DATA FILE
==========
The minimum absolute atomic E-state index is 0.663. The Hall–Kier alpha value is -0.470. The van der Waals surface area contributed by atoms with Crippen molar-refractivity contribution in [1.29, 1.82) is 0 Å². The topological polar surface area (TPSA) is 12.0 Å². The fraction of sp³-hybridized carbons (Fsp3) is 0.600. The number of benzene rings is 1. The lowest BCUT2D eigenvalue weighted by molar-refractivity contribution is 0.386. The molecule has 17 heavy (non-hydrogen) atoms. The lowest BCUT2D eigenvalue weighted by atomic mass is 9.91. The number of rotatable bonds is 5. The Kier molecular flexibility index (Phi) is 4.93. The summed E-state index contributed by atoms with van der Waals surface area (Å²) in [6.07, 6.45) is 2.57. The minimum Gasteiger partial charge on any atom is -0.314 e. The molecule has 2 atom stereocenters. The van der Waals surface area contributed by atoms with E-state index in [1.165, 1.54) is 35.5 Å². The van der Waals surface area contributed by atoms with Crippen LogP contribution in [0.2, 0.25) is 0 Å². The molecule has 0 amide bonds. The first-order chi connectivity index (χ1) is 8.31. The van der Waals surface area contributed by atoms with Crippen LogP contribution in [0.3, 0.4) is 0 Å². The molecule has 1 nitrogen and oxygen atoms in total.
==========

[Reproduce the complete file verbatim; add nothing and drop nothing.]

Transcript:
The minimum absolute atomic E-state index is 0.663. The Hall–Kier alpha value is -0.470. The van der Waals surface area contributed by atoms with Crippen molar-refractivity contribution in [1.29, 1.82) is 0 Å². The topological polar surface area (TPSA) is 12.0 Å². The fraction of sp³-hybridized carbons (Fsp3) is 0.600. The number of benzene rings is 1. The lowest BCUT2D eigenvalue weighted by molar-refractivity contribution is 0.386. The molecule has 17 heavy (non-hydrogen) atoms. The lowest BCUT2D eigenvalue weighted by atomic mass is 9.91. The number of rotatable bonds is 5. The Kier molecular flexibility index (Phi) is 4.93. The summed E-state index contributed by atoms with van der Waals surface area (Å²) in [6.07, 6.45) is 2.57. The minimum Gasteiger partial charge on any atom is -0.314 e. The molecule has 2 atom stereocenters. The van der Waals surface area contributed by atoms with E-state index in [1.165, 1.54) is 35.5 Å². The van der Waals surface area contributed by atoms with Crippen LogP contribution in [0.2, 0.25) is 0 Å². The molecule has 0 amide bonds. The first-order chi connectivity index (χ1) is 8.31. The van der Waals surface area contributed by atoms with Crippen LogP contribution in [0.3, 0.4) is 0 Å². The molecule has 1 nitrogen and oxygen atoms in total.